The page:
Wednesday, March 16, 2016

Marimba Body: Wrists (part 2 - Skeletal Structure)

Injuries occur from overuse and misuse.  Overuse is a depressing notion for percussionists, as it implies that we will eventually "hit our quota" in terms of how many strokes we get to play in our lifetime.  But hear the good news, brothers and sisters! - injury happens most often from habitual misuse of a joint, not overuse.  Hallelujah! In the words of a dear friend, "Praise Jesus and pass the biscuits!"

Mismap = Misuse

circle vs ellipse
Misuse requires a mismapping of the body's structure.  It means repetitive motion of the body in a way that is incongruent with its design.  For example, if you think your wrist is a ball and socket joint (movable in 360 degrees) instead of a flexible hinge - technically, an ellipsoid joint - you will eventually injure yourself.  Why?  Because you'll be forcing the joint to overextend from an ellipse to a circle, resulting in tendonitis.  The anatomical difference is that a ball and socket, such as the hip, requires a spherical head, and there's no such thing in the wrist.  Therefore, a wrist is not meant to move in a perfect 360 degree circle.

Compare the pictures below.
femoral head = sphere

Mismapping is actually a huge deal.  It seems trivial at the outset: so what, the bone isn't spherical...wanna fight about it (read in a Brooklyn accent for full effect) - but mismapping is how we get hurt.  As people who depend on a healthy body condition for our livelihoods, constructing a correct body map is crucial to longevity, and to some degree, success.

radiocarpal joint

These drawings of the anterior view of the right hand (palm side) show that the wrist is articulated by several bones: the radius and carpals. Though the ulna parallels the radius in the forearm, it merely provides elliptical movement for the wrist, made possible by ligaments.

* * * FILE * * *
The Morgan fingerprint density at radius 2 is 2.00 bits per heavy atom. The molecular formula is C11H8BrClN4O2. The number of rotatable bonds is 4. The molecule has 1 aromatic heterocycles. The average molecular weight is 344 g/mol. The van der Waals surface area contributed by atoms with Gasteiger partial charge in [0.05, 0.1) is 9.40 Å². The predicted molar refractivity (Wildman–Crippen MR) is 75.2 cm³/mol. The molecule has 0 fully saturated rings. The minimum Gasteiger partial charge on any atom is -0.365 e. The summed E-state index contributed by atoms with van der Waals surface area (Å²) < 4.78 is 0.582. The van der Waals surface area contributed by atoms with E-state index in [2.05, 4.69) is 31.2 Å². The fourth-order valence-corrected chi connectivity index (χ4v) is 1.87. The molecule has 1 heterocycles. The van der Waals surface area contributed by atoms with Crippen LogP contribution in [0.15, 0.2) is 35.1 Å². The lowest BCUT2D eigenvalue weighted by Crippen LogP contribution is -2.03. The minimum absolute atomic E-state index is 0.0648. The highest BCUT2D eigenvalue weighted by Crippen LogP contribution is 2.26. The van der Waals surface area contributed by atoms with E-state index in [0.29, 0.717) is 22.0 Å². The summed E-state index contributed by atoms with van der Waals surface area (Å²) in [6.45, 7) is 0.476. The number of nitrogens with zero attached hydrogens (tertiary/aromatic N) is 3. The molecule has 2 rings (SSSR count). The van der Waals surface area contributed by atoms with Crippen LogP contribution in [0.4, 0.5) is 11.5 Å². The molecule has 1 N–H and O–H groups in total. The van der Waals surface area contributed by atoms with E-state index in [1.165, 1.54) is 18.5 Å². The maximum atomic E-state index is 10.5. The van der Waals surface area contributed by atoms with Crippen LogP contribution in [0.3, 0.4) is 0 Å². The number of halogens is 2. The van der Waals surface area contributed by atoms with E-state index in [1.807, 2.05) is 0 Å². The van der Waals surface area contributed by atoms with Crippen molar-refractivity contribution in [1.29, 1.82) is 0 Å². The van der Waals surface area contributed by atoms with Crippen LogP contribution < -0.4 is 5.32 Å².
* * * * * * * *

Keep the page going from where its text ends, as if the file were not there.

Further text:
If both the radius and ulna ended closely to the carpals, our hands would basically move in one direction, like a door opening and closing.  The flexibility we need to play marimba, multi set-ups, drumset, and just about everything else is made possible by the space between the ulna and carpals.
Soft tissues fill that space in the form of ligaments, tendons, muscles, and blood vessels, and there will be more about them in a future post. :)

This leads us, as percussionists, to a very important concept, demonstrated in the video below. 

Video not working? Click here


The two primary planes of movement, grouped as flexion and extension, and adduction and abduction, respectively, dictate how we can best approach playing in order to prevent injury.

Notice that the field of possible motion for flexion and extension is quite large compared to that for adduction and abduction.  This explains, to a great extent, why nearly every technique is based on some mix of flexion and extension: there are simply more possibilities, more opportunities for specificity, and, due to more muscle support, greater control.

Some techniques, like French grip on timpani, rely on adduction and abduction, but the sound desired from the grip correlates to having less power and less range of motion: lightness, bounce, percolating energy.